Probably Earle White’s greatest strength as an activist was that she saw what the men in the PA/SPCA missed – “the metropolitan picture,” so to speak. They were focusing solely on cruelty issues, while she and the Women’s Humane Society were looking beyond those to “the unwanted animals, the animals who were sick, the overpopulation on account of litters.”
One of the first things that the organization did after forming in 1869 was to take over the Philadelphia city pound and re-open it under more humane guidelines. By that next year, the “City Refuge for Lost and Suffering Animals” was up and running. Its objective was simply set forth as “the care of homeless animals by finding homes for them in families and, when this is not possible, by finding boarding homes, hospital or refuges for their accommodation and, when there is no other way of providing for them, by giving them a quick and painless death.” Thirty-two years later, the Annie L. Lowry Home for Smaller Animals would open under the Society’s aegis… standing out because of its indoor and outdoor kennels having concrete floors at a time when the outdoor kennels at dog pounds still had dirt floors, heightening the risk of disease. “They were incredibly forward-thinking for their times,” notes Mininberg.
Earle White also marched humane education into the Pennsylvania public and parochial schools and oversaw the formation of the “Band of Mercy.” The latter, the director explains, was not an original idea. Earle White had seen it started up in other states and been sufficiently impressed to bring it back to Pennsylvania with her. Basically, the idea behind the “Band” was to educate troubled boys in compassion and responsible pet care; in turn, they would “not only be nice to animals but also to their fellow men – or, in their case, their fellow children. It was probably also the earliest form – without their knowing it – of pet therapy.”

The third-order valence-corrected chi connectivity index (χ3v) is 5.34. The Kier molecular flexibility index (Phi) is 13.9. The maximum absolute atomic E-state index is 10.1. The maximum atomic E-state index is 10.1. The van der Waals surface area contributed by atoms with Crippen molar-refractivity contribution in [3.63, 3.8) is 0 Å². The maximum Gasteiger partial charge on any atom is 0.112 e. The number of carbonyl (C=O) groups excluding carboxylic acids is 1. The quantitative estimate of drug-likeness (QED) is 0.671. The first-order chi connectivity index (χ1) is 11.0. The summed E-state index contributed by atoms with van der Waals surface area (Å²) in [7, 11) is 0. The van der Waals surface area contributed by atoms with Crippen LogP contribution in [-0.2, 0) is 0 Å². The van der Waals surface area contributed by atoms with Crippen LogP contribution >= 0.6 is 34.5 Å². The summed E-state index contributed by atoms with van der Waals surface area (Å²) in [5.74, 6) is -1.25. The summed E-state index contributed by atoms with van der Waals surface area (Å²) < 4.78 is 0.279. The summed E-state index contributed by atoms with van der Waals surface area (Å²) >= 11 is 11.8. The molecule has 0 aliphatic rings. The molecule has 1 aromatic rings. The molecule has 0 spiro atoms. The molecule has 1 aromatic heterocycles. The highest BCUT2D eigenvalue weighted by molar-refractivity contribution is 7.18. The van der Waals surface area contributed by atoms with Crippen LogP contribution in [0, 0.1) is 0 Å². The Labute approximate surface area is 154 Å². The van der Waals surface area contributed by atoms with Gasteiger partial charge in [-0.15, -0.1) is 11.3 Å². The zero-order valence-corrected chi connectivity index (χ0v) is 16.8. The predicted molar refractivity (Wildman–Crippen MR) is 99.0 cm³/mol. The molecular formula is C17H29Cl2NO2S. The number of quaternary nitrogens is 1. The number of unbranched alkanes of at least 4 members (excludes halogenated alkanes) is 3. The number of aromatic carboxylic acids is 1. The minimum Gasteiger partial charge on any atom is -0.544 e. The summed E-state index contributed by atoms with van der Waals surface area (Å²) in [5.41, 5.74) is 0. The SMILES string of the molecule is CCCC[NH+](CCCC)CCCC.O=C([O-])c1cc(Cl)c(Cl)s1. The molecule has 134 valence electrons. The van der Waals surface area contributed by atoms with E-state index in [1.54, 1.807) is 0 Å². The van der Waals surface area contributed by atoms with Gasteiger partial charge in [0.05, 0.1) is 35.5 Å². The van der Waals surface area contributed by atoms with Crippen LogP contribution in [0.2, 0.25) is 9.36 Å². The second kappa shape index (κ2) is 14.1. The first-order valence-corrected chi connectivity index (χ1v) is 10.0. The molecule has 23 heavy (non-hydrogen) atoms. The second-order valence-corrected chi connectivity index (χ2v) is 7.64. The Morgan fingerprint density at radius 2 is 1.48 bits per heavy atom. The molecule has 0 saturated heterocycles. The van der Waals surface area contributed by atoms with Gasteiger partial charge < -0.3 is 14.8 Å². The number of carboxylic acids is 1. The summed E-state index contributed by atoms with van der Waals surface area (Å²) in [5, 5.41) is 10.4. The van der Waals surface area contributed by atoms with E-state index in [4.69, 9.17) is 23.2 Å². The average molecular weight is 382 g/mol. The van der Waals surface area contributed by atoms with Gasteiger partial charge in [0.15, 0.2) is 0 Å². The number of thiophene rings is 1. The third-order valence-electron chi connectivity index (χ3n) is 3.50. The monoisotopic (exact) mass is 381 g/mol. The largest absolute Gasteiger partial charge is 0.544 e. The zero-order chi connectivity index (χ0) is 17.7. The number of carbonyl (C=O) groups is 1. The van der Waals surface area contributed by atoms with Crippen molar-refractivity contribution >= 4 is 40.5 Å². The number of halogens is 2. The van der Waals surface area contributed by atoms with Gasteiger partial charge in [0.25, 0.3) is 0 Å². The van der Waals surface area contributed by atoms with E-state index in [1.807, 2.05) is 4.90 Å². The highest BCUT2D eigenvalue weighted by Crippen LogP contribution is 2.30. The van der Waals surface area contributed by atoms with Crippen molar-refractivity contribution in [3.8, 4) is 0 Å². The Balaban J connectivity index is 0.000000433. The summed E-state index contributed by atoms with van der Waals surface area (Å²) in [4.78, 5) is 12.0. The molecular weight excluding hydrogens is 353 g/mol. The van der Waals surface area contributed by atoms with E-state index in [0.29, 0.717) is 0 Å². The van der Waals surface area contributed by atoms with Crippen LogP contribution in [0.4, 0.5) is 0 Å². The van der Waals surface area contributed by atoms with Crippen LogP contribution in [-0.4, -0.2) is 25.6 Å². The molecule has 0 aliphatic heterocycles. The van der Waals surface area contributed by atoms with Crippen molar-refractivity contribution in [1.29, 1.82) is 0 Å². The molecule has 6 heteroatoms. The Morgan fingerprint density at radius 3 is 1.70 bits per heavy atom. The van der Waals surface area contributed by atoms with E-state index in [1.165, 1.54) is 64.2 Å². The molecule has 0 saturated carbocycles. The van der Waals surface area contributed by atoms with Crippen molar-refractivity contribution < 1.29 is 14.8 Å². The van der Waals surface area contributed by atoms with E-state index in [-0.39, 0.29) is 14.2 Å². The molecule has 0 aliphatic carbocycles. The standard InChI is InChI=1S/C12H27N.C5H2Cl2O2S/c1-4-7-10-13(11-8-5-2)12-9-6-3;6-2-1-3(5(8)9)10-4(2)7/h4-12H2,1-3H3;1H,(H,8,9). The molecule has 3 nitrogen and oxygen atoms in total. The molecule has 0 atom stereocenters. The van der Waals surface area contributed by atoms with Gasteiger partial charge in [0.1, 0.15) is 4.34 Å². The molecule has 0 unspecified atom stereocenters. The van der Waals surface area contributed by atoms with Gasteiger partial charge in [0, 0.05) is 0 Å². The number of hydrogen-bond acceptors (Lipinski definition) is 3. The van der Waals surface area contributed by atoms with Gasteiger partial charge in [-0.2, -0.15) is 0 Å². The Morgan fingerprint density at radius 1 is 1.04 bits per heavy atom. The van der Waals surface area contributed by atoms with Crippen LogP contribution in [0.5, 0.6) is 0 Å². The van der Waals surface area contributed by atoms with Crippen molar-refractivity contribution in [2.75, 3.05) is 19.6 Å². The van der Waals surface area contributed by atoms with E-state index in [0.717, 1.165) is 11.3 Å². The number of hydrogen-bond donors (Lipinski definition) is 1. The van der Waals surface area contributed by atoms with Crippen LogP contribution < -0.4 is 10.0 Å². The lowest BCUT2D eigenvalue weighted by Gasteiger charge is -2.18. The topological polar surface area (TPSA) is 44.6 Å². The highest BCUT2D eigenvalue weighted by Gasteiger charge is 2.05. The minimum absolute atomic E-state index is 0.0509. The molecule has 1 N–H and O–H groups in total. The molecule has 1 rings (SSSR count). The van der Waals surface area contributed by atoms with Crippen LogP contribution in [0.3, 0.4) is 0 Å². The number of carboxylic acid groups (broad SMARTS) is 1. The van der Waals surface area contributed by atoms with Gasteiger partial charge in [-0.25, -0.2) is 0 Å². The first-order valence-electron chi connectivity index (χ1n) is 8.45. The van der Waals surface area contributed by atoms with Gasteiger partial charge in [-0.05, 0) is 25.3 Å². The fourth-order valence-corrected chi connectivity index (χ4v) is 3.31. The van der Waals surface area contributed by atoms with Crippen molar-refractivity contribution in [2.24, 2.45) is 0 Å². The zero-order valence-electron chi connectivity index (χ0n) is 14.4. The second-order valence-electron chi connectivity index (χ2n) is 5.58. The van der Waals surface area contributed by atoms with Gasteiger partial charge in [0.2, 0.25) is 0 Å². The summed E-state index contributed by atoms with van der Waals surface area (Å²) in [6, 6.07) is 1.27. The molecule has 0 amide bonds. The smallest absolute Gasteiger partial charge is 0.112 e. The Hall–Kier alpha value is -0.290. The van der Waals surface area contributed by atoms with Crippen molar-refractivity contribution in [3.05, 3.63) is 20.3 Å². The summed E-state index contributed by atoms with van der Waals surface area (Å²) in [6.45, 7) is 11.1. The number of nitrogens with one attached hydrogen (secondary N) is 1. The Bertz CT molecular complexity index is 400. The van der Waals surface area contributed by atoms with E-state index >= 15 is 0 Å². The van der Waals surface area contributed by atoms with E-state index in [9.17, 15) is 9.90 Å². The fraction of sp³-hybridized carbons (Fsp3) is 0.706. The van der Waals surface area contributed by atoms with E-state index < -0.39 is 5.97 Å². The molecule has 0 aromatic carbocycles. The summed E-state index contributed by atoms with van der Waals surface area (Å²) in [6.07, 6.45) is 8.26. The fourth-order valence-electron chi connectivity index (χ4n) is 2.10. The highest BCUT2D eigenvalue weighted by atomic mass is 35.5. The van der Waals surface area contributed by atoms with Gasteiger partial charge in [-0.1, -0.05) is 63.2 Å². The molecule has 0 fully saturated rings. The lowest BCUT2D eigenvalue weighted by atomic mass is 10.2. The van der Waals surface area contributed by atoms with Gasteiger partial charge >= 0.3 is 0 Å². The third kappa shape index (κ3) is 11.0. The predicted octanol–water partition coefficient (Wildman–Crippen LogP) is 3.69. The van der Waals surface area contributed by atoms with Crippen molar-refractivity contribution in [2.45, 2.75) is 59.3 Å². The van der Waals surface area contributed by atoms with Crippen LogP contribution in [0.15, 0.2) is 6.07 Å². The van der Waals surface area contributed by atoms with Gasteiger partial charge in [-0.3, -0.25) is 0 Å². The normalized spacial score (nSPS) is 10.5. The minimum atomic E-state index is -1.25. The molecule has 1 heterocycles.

But Earle White’s work didn’t stop there. She helped start the American Anti-Vivisection Society (AAVS) in 1883 and wrote vehemently about “the frightful cruelty and barbarous experiment[s] perpetrated by science and under the specious plea of doing to human beings…upon helpless animals by vivisectionists.” She also founded and edited the Journal of Zoophily, an animal publication that bore the motto “He who is not actively kind is cruel.”
Those were definitely words that Earle White believed in with all her heart, all her soul, and all her might. She carried out her battles on behalf of cats, dogs, and larger animals, said one colleague, “as though she was conscious of a Divine call.” Another called her “a great woman with the heart of a little child.” And yet a third, her old friend Mary Lovell, spoke of her ability to “suffer long and be kind…her charity never fail[ing].”
Mininberg sums up the indefatigable activist in more down-to-earth terms. “She was a ticket-and-a-half,” the director laughs. “I would not have wanted to have had an argument with Caroline Earle White because I would have lost.”
Update: On October 10, 2013, the Women’s’ Humane Society re-dedicated their veterinary hospital in their founder’s memory. The Caroline Earle White Veterinary Hospital continues to provide “a range of healthcare services for dogs, cats and other small domestic animals as part of our commitment to maintaining the health and wellbeing of animals in our community.” For further information, visit http://womenshumanesociety.org.